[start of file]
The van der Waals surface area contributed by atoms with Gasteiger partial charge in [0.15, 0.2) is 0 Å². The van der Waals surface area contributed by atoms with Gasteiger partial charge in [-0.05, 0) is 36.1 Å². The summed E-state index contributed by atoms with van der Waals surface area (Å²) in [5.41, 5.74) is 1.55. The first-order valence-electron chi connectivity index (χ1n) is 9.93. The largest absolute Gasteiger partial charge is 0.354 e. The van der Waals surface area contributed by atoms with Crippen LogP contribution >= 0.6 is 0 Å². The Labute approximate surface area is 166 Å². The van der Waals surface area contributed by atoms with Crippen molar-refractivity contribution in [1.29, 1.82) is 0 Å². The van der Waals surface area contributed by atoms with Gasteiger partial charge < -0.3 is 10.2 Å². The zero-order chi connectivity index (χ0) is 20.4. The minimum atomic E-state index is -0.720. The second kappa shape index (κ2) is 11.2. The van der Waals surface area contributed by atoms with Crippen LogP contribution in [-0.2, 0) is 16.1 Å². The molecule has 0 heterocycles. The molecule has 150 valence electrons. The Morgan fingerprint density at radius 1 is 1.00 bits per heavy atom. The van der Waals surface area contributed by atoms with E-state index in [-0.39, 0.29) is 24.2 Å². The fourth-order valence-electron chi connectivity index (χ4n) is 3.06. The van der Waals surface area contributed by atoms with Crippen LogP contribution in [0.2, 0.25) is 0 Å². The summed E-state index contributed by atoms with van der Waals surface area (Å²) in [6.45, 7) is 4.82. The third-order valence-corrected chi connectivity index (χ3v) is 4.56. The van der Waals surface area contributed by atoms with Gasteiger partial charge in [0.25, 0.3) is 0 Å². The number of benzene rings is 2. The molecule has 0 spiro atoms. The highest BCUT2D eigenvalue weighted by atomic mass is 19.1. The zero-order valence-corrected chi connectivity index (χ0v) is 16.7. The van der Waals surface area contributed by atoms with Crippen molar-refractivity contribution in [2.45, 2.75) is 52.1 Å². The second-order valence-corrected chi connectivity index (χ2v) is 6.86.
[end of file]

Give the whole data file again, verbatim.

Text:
The van der Waals surface area contributed by atoms with Gasteiger partial charge in [0.15, 0.2) is 0 Å². The van der Waals surface area contributed by atoms with Gasteiger partial charge in [-0.05, 0) is 36.1 Å². The summed E-state index contributed by atoms with van der Waals surface area (Å²) in [5.41, 5.74) is 1.55. The first-order valence-electron chi connectivity index (χ1n) is 9.93. The largest absolute Gasteiger partial charge is 0.354 e. The van der Waals surface area contributed by atoms with Crippen LogP contribution >= 0.6 is 0 Å². The Labute approximate surface area is 166 Å². The van der Waals surface area contributed by atoms with Crippen molar-refractivity contribution in [1.29, 1.82) is 0 Å². The van der Waals surface area contributed by atoms with Gasteiger partial charge < -0.3 is 10.2 Å². The zero-order chi connectivity index (χ0) is 20.4. The minimum atomic E-state index is -0.720. The second kappa shape index (κ2) is 11.2. The van der Waals surface area contributed by atoms with Crippen LogP contribution in [-0.2, 0) is 16.1 Å². The molecule has 0 heterocycles. The molecule has 150 valence electrons. The Morgan fingerprint density at radius 1 is 1.00 bits per heavy atom. The van der Waals surface area contributed by atoms with E-state index in [-0.39, 0.29) is 24.2 Å². The fourth-order valence-electron chi connectivity index (χ4n) is 3.06. The van der Waals surface area contributed by atoms with Crippen LogP contribution in [0.2, 0.25) is 0 Å². The summed E-state index contributed by atoms with van der Waals surface area (Å²) in [6.45, 7) is 4.82. The third-order valence-corrected chi connectivity index (χ3v) is 4.56. The van der Waals surface area contributed by atoms with Gasteiger partial charge in [0.25, 0.3) is 0 Å². The number of benzene rings is 2. The molecule has 0 spiro atoms. The highest BCUT2D eigenvalue weighted by atomic mass is 19.1. The zero-order valence-corrected chi connectivity index (χ0v) is 16.7. The van der Waals surface area contributed by atoms with Crippen molar-refractivity contribution in [2.45, 2.75) is 52.1 Å². The second-order valence-corrected chi connectivity index (χ2v) is 6.86.